The substrate 12 includes a flat surface 15 and a cavity 16 which extends below the flat surface and which may have suitable dimensions such as a depth of approximately twenty microns (20μ), a length of approximately one hundred and thirty microns (130μ) (the horizontal direction in FIG. 4) and a width of approximately one hundred microns (100μ) (the vertical direction in FIG. 4). A bridging member generally indicated at 18 extends across the cavity 16. The bridging member 18 is supported at its opposite ends on the flat surface 15.

A masking layer 20, an electrically conductive layer 22 on the masking layer 20 and an insulating layer 24 on the electrically conductive layer 22 are disposed in successive layers to form the bridging layer 18. The layers 20 and 24 may be formed from a suitable material such as silicon dioxide and the electrically conductive layer 22 may be formed from a suitable material such as a polysilicon. The layer 22 may be doped with a suitable material such as arsenic or boron to provide the layer with a sufficient electrical conductivity to prevent any charge from accumulating on the layer 24. The masking layer 20 prevents the electrically conductive layer 22 from being undercut when the cavity 16 is etched in the substrate 12. The layers 20, 22 and 24 may respectively have suitable thicknesses such as approximately one micron (1μ), one micron (1μ), and one micron (1μ). The masking layer 20 may be eliminated wholly or in part without departing from the scope of the invention.

As will be seen in FIG. 4, the parameters of the bridging member 18 may be defined by several dimensions which are respectively indicated at A, B, C and D. In one embodiment of the invention, these dimensions may be approximately twenty four microns (24μ) for the dimension A, approximately ninety microns (90μ) for the dimension B, approximately one hundred and forty four microns (144μ) for the dimension C and approximately two hundred and fifty four microns (254μ) for the dimension D.

As will be seen, the bridging member 18 has the configuration in plan view of a ping pong racket 23 with relatively thin handles 21 at opposite ends instead of at one end as in a ping pong racket. The handles 21 are disposed on the flat surface 15 of the substrate 12 to support the bridging member 18 on the substrate. As will be seen, the configuration of the bridging member provides stability to the bridging member and prevents the bridging member from curling. This assures that an electrical contact on the bridging member 18 will engage electrical contacts on the substrate 14 in the closed position of the switch 10, as will be described in detail subsequently.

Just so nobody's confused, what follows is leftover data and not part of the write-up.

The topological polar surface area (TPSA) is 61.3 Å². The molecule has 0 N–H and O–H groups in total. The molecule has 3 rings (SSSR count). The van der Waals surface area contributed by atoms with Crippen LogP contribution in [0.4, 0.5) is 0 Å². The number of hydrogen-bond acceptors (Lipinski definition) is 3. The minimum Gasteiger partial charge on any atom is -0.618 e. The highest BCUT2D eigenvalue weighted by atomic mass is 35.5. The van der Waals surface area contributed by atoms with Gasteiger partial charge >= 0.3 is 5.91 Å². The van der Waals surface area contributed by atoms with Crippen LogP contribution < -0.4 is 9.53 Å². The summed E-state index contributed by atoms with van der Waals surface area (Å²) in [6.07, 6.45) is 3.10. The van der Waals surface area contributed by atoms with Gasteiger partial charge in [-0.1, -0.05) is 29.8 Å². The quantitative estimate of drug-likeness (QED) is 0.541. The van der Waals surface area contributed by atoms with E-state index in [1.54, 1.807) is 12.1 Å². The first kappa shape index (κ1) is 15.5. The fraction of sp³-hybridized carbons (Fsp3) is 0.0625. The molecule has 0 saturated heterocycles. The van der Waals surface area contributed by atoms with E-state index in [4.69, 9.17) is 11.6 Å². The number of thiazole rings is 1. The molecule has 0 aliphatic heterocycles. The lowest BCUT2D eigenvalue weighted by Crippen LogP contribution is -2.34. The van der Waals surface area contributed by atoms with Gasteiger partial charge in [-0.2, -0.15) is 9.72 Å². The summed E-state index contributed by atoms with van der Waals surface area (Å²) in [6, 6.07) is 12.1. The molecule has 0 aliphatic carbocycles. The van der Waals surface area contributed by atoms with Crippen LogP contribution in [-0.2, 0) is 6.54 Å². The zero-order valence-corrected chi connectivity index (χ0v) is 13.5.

The layer 20 may be provided with openings 28 (FIGS. 1-3) at positions near its opposite ends. The openings may be provided with dimensions of approximately six microns (6μ) in the direction from left to right in FIGS. 1-3. The polysilicon layer 22 and the insulating layer 24 may be anchored in the openings 28. This insures that the bridging member 18 will be able to be deflected upwardly and downwardly in the cavity 16 while being firmly anchored relative to the cavity.

The layers 20, 22 and 24 may be provided with holes 30 (FIG. 4) at intermediate positions along the dimension C of racket portion 23 of the bridging member 18. The function of the holes 30 is to provide for the etching of the cavity 16, as will be discussed in detail subsequently. Each of the holes 30 may be provided with suitable dimensions such as a dimension of approximately fifty microns (50μ) in the vertical direction in FIG. 4 and a dimension of approximately six microns (6μ) in the horizontal direction in FIG. 4. The cavity 16 may be etched not only through the holes 30 but also around the periphery of the bridging member 18 by removing the masking layer 20 from this area.

An electrical contact generally indicated at 32 (FIGS. 1-4) is provided on the dielectric layer 24 at a position intermediate the length of the cavity 16. The contact 32 may be formed from a layer 33 of a noble metal such as gold coated with a layer 35 of a noble metal such as ruthenium. Ruthenium is desirable as the outer layer of the contact 32 because it is hard, as distinguished from the ductile properties of gold. This insures that the contact 32 will not become stuck to electrical contacts on the substrate 14 upon impact between these contacts. If the contact 32 and the contacts on the substrate 14 become stuck, the switch formed by the contacts cannot become properly opened.